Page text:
Ever since the decline and then the passing of Michael Jackson, the title for biggest male pop star has been up for grabs. Justin Timberlake was up for it at one point, but has lately decided he's not interested in making music. Usher was too, but his high points are too sporadic.
A new contender emerged on the scene this year, Hawaii pop singer/songwriter Bruno Mars. Mars came to prominence as a songwriter on hits like Sugababes' "Get Sexy" and Flo Rida's "Right Round" before stepping up as guest vocalist earlier this year on the hits "Nothin' on You" by B.o.B. and "Billionaire" by Travie Mars. Finally his solo debut emerged this month, capitalizing on his growing popularity while delivering a set of consistent pop songcraft.
"Grenade" doesn't waste any time, diving into the album with a big sound--minor keyed synths, a piano refrain, and sharp beats. International #1 hit "Just the Way You Are" remains as irresistible now as it did when you first heard it months ago. It's hopeful sound matches perfectly with Mars' slightly rough but completely sincere vocal delivery ("when I see your face, there's not a thing that I would change, 'cause you're amazing just the way you are"). How many advertisements will this song be used on? My guess is we're going to be hearing this one for years. "Marry You" is another heart-on-his-sleeve romantic number, but its charged tempo and party vibe--complete with "shots of Patron"--makes it more fun than if it was a sappy ballad.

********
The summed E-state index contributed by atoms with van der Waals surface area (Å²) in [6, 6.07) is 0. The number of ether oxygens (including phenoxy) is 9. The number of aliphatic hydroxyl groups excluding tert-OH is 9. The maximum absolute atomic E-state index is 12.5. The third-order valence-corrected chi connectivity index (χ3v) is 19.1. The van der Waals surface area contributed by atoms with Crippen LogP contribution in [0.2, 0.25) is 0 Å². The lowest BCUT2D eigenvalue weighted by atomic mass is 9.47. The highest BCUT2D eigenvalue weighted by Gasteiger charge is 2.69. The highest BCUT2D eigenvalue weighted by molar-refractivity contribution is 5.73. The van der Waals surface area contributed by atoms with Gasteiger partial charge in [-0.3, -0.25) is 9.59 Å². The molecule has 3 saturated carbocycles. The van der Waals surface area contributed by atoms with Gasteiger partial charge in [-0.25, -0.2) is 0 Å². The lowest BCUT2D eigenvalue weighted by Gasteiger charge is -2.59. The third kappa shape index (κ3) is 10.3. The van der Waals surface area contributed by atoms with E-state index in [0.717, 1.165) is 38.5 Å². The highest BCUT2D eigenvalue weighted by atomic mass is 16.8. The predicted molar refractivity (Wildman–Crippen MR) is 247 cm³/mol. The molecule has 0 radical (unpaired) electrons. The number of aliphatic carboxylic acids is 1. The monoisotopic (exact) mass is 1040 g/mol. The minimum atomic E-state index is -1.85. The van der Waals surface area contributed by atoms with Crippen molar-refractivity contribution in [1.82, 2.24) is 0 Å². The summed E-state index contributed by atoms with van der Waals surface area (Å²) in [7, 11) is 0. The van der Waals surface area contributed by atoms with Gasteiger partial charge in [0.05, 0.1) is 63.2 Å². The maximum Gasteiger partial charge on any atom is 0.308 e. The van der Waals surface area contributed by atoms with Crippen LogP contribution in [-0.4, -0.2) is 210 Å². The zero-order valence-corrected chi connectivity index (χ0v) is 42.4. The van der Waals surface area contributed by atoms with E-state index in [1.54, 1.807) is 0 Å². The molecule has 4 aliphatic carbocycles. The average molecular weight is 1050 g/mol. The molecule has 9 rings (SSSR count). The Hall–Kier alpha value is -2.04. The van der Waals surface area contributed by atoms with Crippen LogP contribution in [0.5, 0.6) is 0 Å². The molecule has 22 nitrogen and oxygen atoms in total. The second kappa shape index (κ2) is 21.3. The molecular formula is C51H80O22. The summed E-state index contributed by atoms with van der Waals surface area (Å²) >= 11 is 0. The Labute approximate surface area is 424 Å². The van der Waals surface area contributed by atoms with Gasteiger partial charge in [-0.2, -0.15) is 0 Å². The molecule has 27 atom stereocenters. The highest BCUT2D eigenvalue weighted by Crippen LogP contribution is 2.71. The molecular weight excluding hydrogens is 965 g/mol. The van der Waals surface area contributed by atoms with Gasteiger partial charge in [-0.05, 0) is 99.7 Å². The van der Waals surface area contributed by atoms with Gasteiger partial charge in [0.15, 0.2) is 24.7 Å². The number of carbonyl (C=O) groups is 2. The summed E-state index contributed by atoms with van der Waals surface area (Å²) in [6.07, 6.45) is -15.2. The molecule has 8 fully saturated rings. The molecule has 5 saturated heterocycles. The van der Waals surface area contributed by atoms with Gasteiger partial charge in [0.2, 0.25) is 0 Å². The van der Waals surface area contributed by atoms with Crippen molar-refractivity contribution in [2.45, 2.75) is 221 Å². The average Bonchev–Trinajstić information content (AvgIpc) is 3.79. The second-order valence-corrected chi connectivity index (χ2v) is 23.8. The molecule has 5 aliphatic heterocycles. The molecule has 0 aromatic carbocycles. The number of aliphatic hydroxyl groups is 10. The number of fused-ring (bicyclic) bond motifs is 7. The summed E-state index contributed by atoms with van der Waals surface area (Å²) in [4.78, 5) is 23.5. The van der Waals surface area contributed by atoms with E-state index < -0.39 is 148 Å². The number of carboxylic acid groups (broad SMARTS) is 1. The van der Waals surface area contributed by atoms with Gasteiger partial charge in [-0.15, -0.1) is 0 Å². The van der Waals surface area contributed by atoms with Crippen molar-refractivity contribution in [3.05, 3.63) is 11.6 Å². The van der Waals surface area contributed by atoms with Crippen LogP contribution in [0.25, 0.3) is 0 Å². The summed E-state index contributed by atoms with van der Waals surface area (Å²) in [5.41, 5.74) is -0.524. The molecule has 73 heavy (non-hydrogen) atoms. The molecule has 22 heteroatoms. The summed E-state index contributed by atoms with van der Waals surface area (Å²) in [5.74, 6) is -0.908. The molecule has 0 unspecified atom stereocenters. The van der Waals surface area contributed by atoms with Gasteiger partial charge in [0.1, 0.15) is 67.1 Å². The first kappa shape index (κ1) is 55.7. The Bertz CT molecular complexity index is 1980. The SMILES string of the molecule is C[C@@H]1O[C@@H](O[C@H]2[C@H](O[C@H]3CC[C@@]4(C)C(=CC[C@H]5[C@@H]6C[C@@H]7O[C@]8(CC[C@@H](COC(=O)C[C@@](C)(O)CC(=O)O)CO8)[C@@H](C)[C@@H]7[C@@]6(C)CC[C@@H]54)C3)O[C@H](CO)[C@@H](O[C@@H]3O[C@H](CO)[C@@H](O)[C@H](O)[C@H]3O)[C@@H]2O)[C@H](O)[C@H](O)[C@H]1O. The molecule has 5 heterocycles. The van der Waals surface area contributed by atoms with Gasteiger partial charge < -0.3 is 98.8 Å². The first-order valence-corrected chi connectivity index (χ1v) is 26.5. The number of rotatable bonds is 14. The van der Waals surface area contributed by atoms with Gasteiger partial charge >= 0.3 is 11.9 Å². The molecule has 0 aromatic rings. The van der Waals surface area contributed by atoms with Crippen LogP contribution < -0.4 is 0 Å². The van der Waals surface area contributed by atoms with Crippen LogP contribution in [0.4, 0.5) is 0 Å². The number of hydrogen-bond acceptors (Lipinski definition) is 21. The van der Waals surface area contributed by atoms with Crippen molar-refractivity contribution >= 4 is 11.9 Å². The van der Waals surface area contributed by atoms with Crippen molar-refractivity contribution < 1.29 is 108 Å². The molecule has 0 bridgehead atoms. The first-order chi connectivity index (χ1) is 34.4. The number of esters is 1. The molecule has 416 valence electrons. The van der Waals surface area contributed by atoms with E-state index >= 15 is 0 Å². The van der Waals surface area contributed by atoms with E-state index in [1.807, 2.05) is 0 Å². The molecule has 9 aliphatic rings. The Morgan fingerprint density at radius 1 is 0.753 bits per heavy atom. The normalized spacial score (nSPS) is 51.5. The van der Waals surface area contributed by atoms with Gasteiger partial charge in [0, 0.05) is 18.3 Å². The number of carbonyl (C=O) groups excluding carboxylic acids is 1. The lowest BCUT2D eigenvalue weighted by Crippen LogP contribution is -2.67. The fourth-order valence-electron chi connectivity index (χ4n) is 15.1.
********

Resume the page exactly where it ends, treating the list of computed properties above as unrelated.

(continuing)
"Our First Time" slinks in on a slightly Caribbean vibe of late night quiet storm R&B. Mars' tenor vocal recalls Michael Jackson's frequent ballad style, and he sounds as confident on this gentler material as he does belting out "Just the Way You Are." The more reggae-inspired songs, "The Lazy Song" and "Liquor Store Blues" (feat. Damian Marley) aren't as strong and are the only tracks on the album I don't really care for.
"Runaway Baby," an obvious choice for a future single, takes yet another turn toward soulful up-tempo rock--think Maroon 5 or Smash Mouth. "Talking to the Moon" is an admittedly strange lyric, but I actually like this song. It's the album's slowest, a lovelorn piano ballad that finds Mars pining for some girl who's far away.
The album closes on a particularly strong note with "The Other Side," a funky, high-energy, retro soul track that features Mars collaborators B.o.B. and Cee Lo Green (Mars co-wrote and co-produced "Fuck You").
If it weren't for the few reggae-inspired tracks that I don't care for, I'd have given this a 4.5, as I really like most of the other songs a lot. At just 10 tracks, Doo-Wops and Hooligans feels lean and mean. As I always say, I'd rather have a tight album of high points than a longer one with filler. With his debut, Mars firmly solidifies his pop music cred and raises expectations as one to watch in the coming years.
Best: Just the Way You Are, Grenade, Runaway Baby, The Other Side, Our First Time, Talking to the Moon